Surge Concerto: Ar nosurge Original Soundtrack
Ar nosurge Original Soundtrack
March 5, 2014
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Two years after Ciel nosurge was released and while its players were waiting for its two final chapters, Gust released its RPG sequel Ar nosurge: Ode to an Unborn Star. Unlike its predecessor, which divided its music in volumes according to the point in story in which it was heard, Ar nosurge employs for its music the same way of division that was used in the Ar tonelico games: an original soundtrack and two vocal albums. In this case, I will be focusing in the soundtrack, which was composed mainly by Kazuki Yanagawa and Daisuke Achiwa. However, how does it fare in comparison to its direct predecessor Ciel nosurge? And does it stack well against the previous soundtracks in the series?
Using once again the three-disc soundtrack format that Gust has been employing ever since the original soundtrack for Atelier Meruru: The Apprentice of Arland was released, this soundtrack contains a rather large amount of music to parse through, which is divided in the following manner: Disc 1 contains the world map, town and area themes; Disc 2 contains the battle themes, conversation music, and Genometrics themes; and Disc 3 is comprised by event themes, non-vocal magic tracks, and special versions of the songs heard during the synthesis dances. While the songs in the soundtrack could be generally classified as a mix of electro-orchestral, there are also a few exceptions we’ll see as we advance through it.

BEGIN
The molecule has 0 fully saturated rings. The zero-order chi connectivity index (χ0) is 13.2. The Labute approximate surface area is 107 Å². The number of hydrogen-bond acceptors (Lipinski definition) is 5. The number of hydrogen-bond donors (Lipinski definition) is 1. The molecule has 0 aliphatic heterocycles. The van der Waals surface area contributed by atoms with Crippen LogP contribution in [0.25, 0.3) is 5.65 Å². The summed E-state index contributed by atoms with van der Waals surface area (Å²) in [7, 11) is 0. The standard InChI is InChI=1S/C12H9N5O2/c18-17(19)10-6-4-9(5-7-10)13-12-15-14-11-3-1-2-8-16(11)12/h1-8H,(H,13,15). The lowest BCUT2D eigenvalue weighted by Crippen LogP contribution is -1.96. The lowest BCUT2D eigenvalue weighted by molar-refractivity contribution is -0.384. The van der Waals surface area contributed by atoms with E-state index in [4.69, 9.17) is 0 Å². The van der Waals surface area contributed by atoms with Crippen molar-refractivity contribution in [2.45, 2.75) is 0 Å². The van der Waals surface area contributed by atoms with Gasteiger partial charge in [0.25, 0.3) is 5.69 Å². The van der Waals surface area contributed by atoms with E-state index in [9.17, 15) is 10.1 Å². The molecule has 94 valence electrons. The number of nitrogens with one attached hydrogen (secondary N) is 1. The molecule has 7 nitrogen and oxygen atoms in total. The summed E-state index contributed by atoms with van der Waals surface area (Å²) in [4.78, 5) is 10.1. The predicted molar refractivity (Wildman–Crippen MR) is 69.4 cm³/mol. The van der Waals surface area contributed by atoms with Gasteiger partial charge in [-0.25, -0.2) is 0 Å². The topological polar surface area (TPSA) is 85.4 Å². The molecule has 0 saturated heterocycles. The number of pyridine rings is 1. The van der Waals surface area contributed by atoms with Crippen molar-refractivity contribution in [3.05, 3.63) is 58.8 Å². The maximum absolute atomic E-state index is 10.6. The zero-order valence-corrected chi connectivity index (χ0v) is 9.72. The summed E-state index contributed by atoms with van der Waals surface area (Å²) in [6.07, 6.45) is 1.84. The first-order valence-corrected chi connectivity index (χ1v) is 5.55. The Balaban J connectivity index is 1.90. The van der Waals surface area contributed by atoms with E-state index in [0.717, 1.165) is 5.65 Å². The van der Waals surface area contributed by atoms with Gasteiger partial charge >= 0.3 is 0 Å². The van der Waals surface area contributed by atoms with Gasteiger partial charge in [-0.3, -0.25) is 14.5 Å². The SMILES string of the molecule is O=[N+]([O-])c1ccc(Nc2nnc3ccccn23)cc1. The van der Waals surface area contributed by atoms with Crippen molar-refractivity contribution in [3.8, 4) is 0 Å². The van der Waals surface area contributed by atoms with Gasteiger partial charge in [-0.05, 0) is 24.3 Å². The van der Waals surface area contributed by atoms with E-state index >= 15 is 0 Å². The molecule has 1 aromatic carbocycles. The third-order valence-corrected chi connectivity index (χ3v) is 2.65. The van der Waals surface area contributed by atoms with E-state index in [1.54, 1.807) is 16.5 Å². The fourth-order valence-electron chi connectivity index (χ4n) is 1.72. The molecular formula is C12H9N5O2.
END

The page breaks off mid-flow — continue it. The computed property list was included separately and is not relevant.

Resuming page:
Upon popping in the first disc, we’re immediately greeted with Ar nosurge’s opening theme: “To the Songless Hill –Harmonics Pre=Ciel-”. True to the classic Ar tonelico approach, it’s a rearranged version of its predecessor Ciel nosurge’s own opening “To the Songless Hill”. Composed and arranged by Akira Tsuchiya himself, and sung by Akiko Shikata, the song opens with Shikata singing in Bulgarian style before changing to her operatic voice singing against an orchestral backdrop. Then the song crescendos by quoting the melody of the refrain from Ciel nosurge’s ending theme “Ra Ciel Fuser” before transitioning into an expanded arrangement of Ciel nosurge’s opening. Towards the climax, the piece develops into a more complex and intense version of the melody that was used in the refrain to “Ra Ciel Fuser”, before changing key and ending in soft and relaxing manner. Note that this song was released several months before Ciel nosurge‘s ending theme, so regardless of my statements it’s somewhat hard to say which one is quoting which.